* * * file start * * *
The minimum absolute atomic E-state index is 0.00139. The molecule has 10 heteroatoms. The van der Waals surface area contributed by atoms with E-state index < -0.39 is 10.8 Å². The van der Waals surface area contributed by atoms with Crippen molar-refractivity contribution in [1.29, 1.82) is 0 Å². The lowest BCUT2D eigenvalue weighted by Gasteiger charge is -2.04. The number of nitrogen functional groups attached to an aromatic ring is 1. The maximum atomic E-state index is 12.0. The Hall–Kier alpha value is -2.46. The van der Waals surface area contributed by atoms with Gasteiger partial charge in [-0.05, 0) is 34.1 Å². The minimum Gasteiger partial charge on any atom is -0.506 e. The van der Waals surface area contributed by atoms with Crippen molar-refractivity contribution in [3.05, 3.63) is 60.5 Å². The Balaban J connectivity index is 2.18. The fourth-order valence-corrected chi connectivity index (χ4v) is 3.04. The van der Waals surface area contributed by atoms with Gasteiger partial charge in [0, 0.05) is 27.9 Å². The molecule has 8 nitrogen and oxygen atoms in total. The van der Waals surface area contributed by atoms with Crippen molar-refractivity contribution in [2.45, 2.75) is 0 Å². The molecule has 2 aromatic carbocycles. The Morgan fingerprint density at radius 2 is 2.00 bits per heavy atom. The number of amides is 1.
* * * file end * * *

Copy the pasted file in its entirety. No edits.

The minimum absolute atomic E-state index is 0.00139. The molecule has 10 heteroatoms. The van der Waals surface area contributed by atoms with E-state index < -0.39 is 10.8 Å². The van der Waals surface area contributed by atoms with Crippen molar-refractivity contribution in [1.29, 1.82) is 0 Å². The lowest BCUT2D eigenvalue weighted by Gasteiger charge is -2.04. The number of nitrogen functional groups attached to an aromatic ring is 1. The maximum atomic E-state index is 12.0. The Hall–Kier alpha value is -2.46. The van der Waals surface area contributed by atoms with Gasteiger partial charge in [-0.05, 0) is 34.1 Å². The minimum Gasteiger partial charge on any atom is -0.506 e. The van der Waals surface area contributed by atoms with Crippen molar-refractivity contribution in [3.05, 3.63) is 60.5 Å². The Balaban J connectivity index is 2.18. The fourth-order valence-corrected chi connectivity index (χ4v) is 3.04. The van der Waals surface area contributed by atoms with Gasteiger partial charge in [0, 0.05) is 27.9 Å². The molecule has 8 nitrogen and oxygen atoms in total. The van der Waals surface area contributed by atoms with Crippen molar-refractivity contribution in [2.45, 2.75) is 0 Å². The molecule has 2 aromatic carbocycles. The Morgan fingerprint density at radius 2 is 2.00 bits per heavy atom. The number of amides is 1.